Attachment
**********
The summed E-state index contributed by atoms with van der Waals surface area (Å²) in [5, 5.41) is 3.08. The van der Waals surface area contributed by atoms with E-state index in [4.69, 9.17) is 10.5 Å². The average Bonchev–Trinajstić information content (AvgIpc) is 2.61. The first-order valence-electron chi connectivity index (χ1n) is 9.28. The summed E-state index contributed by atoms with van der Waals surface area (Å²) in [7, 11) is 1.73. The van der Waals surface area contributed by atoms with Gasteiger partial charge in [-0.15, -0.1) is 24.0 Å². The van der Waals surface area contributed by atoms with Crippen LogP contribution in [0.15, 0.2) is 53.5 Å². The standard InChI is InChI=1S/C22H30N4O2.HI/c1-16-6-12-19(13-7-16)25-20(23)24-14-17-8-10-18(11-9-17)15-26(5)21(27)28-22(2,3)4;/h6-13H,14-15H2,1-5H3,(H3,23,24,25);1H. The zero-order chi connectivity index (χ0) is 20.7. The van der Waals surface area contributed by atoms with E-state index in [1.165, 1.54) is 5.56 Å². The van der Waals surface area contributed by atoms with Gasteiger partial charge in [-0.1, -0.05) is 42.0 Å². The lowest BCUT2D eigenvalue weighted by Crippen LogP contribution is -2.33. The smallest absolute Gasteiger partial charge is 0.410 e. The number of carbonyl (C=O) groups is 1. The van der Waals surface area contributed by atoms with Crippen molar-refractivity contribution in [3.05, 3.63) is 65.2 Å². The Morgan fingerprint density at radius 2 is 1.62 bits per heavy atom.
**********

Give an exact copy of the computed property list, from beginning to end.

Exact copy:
The summed E-state index contributed by atoms with van der Waals surface area (Å²) in [5, 5.41) is 3.08. The van der Waals surface area contributed by atoms with E-state index in [4.69, 9.17) is 10.5 Å². The average Bonchev–Trinajstić information content (AvgIpc) is 2.61. The first-order valence-electron chi connectivity index (χ1n) is 9.28. The summed E-state index contributed by atoms with van der Waals surface area (Å²) in [7, 11) is 1.73. The van der Waals surface area contributed by atoms with Gasteiger partial charge in [-0.15, -0.1) is 24.0 Å². The van der Waals surface area contributed by atoms with Crippen LogP contribution in [0.15, 0.2) is 53.5 Å². The standard InChI is InChI=1S/C22H30N4O2.HI/c1-16-6-12-19(13-7-16)25-20(23)24-14-17-8-10-18(11-9-17)15-26(5)21(27)28-22(2,3)4;/h6-13H,14-15H2,1-5H3,(H3,23,24,25);1H. The zero-order chi connectivity index (χ0) is 20.7. The van der Waals surface area contributed by atoms with E-state index in [1.165, 1.54) is 5.56 Å². The van der Waals surface area contributed by atoms with Gasteiger partial charge in [-0.1, -0.05) is 42.0 Å². The lowest BCUT2D eigenvalue weighted by Crippen LogP contribution is -2.33. The smallest absolute Gasteiger partial charge is 0.410 e. The number of carbonyl (C=O) groups is 1. The van der Waals surface area contributed by atoms with Crippen molar-refractivity contribution in [3.05, 3.63) is 65.2 Å². The Morgan fingerprint density at radius 2 is 1.62 bits per heavy atom.